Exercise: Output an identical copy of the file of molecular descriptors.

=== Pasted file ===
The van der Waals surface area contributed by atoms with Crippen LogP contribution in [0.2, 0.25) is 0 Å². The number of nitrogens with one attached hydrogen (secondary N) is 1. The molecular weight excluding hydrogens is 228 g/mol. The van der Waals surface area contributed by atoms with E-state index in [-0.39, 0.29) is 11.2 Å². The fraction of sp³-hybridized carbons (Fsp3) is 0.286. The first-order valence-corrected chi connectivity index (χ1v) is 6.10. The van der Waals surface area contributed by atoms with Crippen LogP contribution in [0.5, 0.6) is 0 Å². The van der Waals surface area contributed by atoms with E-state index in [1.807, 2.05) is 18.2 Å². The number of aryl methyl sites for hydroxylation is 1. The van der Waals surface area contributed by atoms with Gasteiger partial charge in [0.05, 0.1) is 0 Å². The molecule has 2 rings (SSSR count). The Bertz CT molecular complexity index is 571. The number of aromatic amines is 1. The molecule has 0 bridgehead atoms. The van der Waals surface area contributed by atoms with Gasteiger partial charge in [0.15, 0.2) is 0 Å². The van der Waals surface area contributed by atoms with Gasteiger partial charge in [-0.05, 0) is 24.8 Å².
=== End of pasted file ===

The van der Waals surface area contributed by atoms with Crippen LogP contribution in [0.2, 0.25) is 0 Å². The number of nitrogens with one attached hydrogen (secondary N) is 1. The molecular weight excluding hydrogens is 228 g/mol. The van der Waals surface area contributed by atoms with E-state index in [-0.39, 0.29) is 11.2 Å². The fraction of sp³-hybridized carbons (Fsp3) is 0.286. The first-order valence-corrected chi connectivity index (χ1v) is 6.10. The van der Waals surface area contributed by atoms with Crippen LogP contribution in [0.5, 0.6) is 0 Å². The van der Waals surface area contributed by atoms with E-state index in [1.807, 2.05) is 18.2 Å². The number of aryl methyl sites for hydroxylation is 1. The van der Waals surface area contributed by atoms with Gasteiger partial charge in [0.05, 0.1) is 0 Å². The molecule has 2 rings (SSSR count). The Bertz CT molecular complexity index is 571. The number of aromatic amines is 1. The molecule has 0 bridgehead atoms. The van der Waals surface area contributed by atoms with Gasteiger partial charge in [0.15, 0.2) is 0 Å². The van der Waals surface area contributed by atoms with Gasteiger partial charge in [-0.05, 0) is 24.8 Å².